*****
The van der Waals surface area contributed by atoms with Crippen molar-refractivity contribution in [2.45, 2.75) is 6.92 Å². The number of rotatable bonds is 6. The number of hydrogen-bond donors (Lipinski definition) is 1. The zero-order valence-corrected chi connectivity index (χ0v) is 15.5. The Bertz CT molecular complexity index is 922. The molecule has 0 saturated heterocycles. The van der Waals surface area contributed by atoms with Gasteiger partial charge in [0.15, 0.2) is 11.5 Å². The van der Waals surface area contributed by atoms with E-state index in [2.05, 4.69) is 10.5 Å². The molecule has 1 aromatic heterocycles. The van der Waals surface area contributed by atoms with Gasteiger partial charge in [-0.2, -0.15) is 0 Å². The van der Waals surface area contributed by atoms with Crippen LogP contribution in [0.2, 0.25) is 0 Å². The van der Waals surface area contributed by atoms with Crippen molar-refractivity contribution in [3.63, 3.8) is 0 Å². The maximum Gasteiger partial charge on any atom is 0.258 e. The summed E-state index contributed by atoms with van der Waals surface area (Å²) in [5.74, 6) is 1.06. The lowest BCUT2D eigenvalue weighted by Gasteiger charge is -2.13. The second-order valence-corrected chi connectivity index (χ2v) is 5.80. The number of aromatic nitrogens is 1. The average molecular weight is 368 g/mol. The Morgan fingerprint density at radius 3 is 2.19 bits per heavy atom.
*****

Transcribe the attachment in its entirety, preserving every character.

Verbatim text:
The van der Waals surface area contributed by atoms with Crippen molar-refractivity contribution in [2.45, 2.75) is 6.92 Å². The number of rotatable bonds is 6. The number of hydrogen-bond donors (Lipinski definition) is 1. The zero-order valence-corrected chi connectivity index (χ0v) is 15.5. The Bertz CT molecular complexity index is 922. The molecule has 0 saturated heterocycles. The van der Waals surface area contributed by atoms with Gasteiger partial charge in [0.15, 0.2) is 11.5 Å². The van der Waals surface area contributed by atoms with E-state index in [2.05, 4.69) is 10.5 Å². The molecule has 1 aromatic heterocycles. The van der Waals surface area contributed by atoms with Gasteiger partial charge in [-0.2, -0.15) is 0 Å². The van der Waals surface area contributed by atoms with Crippen LogP contribution in [0.2, 0.25) is 0 Å². The van der Waals surface area contributed by atoms with Crippen molar-refractivity contribution in [3.63, 3.8) is 0 Å². The maximum Gasteiger partial charge on any atom is 0.258 e. The summed E-state index contributed by atoms with van der Waals surface area (Å²) in [5.74, 6) is 1.06. The lowest BCUT2D eigenvalue weighted by Gasteiger charge is -2.13. The second-order valence-corrected chi connectivity index (χ2v) is 5.80. The number of aromatic nitrogens is 1. The average molecular weight is 368 g/mol. The Morgan fingerprint density at radius 3 is 2.19 bits per heavy atom.